Performance reviews can be biased in a variety of ways that make them less accurate and in ways that may potentially harm workplace equity. Employees often complain that performance reviews do not provide meaningful feedback and goals. When done well, performance reviews require a significant amount of time from multiple stakeholders.

If you do tie compensation to performance reviews, then your compensation program is only as good as your performance management program.

You should not discount this threat of a potential downstream impact from a biased process as you tie more employment processes together. It is a mistake to have them all operate in silos, but creating relationships between them requires both good program design on the front end and a real-time analysis of results to ensure you are achieving the desired outcome.


What should you do about it?

  1. First, define what you believe should determine base pay, leaving the “discretionary effort” piece aside. What specific characteristics about employees should determine their salaries? How much should another year of relevant experience be worth? What pay premium would you like to provide for key skills, and what are those skills?
  2. Compare your actual pay outcomes to your current policies. In our compensation analytics software PayEQ®, we use the Pay Policy Analytics feature to evaluate actual outcomes vs. stated policies, allowing organizations to take stock on how their programs compare.
  3. Come up with a transition plan to align pay for current employees with the intentions of your pay program design. This process will likely take time and budget, but provides an opportunity to reinforce to your employees that you value them and want to treat them fairly. As pay becomes more transparent, this will go a long way to building “pay explainability” into your compensation program.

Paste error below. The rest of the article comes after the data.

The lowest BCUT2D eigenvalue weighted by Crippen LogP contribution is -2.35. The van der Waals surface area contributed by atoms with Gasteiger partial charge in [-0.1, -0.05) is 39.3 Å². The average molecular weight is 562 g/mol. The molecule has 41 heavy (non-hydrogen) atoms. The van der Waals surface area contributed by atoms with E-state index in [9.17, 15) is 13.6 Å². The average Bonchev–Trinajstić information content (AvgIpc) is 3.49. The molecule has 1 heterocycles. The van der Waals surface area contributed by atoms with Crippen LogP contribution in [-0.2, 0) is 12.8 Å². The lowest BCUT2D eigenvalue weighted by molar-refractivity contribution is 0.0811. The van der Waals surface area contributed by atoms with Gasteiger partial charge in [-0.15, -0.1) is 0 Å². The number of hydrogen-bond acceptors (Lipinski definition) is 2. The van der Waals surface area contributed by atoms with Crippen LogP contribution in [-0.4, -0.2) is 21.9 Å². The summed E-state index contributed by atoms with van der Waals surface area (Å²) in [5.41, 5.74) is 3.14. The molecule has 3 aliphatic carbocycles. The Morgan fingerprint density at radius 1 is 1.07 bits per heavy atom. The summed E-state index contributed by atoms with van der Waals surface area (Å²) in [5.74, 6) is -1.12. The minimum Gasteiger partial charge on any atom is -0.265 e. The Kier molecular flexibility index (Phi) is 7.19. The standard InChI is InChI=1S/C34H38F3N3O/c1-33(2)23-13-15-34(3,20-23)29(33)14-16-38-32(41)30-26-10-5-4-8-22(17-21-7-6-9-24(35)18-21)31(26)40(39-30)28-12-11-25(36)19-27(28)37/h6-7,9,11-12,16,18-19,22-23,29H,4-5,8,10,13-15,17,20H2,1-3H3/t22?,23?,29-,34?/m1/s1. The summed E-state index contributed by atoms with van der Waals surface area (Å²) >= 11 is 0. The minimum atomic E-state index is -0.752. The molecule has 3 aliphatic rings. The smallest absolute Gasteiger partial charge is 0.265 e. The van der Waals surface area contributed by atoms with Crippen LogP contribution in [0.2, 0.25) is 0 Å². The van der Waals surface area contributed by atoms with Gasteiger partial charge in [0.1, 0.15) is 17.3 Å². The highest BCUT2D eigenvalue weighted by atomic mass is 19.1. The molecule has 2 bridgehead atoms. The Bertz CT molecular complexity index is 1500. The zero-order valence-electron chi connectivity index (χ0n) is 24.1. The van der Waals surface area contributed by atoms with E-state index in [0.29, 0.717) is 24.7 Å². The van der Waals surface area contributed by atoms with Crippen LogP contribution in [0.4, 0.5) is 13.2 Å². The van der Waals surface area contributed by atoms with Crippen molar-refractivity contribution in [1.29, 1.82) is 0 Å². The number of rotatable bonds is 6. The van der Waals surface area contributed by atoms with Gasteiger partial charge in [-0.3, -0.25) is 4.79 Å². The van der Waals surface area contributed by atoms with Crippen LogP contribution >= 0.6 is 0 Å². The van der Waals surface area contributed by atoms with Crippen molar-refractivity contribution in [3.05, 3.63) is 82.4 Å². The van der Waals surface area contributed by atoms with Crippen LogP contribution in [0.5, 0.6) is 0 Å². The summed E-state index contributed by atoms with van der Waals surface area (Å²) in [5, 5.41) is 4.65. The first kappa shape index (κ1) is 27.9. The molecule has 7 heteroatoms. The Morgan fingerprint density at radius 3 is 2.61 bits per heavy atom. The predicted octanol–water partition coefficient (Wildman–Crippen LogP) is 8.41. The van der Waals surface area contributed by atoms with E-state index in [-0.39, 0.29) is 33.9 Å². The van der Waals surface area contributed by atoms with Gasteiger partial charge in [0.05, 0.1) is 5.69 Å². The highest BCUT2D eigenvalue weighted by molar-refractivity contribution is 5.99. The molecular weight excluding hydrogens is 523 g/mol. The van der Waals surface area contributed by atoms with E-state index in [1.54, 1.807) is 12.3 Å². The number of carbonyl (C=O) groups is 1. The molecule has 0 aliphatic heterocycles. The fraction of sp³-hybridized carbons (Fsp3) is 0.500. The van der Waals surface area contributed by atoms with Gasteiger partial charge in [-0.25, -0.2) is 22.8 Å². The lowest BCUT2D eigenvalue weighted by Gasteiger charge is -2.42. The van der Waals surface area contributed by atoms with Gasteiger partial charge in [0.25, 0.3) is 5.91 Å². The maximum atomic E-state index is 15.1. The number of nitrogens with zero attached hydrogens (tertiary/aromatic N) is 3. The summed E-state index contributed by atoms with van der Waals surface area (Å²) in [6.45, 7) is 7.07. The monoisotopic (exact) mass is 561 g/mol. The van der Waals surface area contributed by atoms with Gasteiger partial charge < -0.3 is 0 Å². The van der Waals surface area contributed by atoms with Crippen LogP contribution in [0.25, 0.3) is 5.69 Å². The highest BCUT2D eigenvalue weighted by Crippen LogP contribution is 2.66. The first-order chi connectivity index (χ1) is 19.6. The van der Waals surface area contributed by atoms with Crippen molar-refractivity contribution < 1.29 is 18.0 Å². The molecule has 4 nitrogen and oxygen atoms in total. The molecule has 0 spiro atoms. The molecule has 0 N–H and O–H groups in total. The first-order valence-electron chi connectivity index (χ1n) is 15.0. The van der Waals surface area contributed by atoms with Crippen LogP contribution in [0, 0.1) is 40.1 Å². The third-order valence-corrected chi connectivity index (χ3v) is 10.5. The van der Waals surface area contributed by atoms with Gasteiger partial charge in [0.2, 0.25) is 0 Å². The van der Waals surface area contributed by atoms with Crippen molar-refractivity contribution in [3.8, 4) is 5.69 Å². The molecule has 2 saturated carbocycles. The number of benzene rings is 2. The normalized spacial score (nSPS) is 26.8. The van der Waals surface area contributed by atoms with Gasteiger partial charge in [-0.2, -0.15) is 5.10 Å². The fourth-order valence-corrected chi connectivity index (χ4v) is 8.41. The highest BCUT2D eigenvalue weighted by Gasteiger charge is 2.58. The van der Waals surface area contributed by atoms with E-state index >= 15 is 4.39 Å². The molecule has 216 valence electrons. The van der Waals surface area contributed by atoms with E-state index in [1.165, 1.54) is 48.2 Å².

4. Use innovative ways to make sure your organization follows pay program guidelines for all pay decisions: new hires, promotions, transfers, or pay adjustments for people who gain new skills or experiences that they did not have before. We developed Pay Finder™ specifically to enable companies to make fair and consistent pay decisions throughout their organizations. Compensation teams can be virtually present for every pay decision made by recruiters and hiring managers.
  5. Finally, consider using variable pay instead of base pay as the lever that can incentivize effort from employees, year in and year out. While the acquisition of new skills and knowledge should be rewarded through salary, short-term incentives and recognition can directly reward effort and specific behaviors. For this to work, it  is critical that the performance review process is designed well and reflects goals that meaningfully motivate employees and remain relevant throughout the year (or change as priorities shift).


Clarity builds trust

Being clear about how performance is defined and rewarded is critical in keeping your employees engaged, managing their expectations, and engendering their trust. A report from i4pc found that “Productivity is significantly affected by how much (or how little) trust exists within the culture of an organization.” Employees want to understand why they’re paid what they’re paid and to believe that they are paid fairly in relation to their peers. Gartner found that only 38% of employees “report that they understand how their pay is determined” — but when organizations educate employees about how pay is determined, employee trust in the organization increases by 10% and pay equity perceptions increase by 11%.

Talk to our team to learn how Syndio’s Workplace Equity Analytics Platform can help you ensure that you are paying for what you intend to pay for and that your pay is equitable for every employee.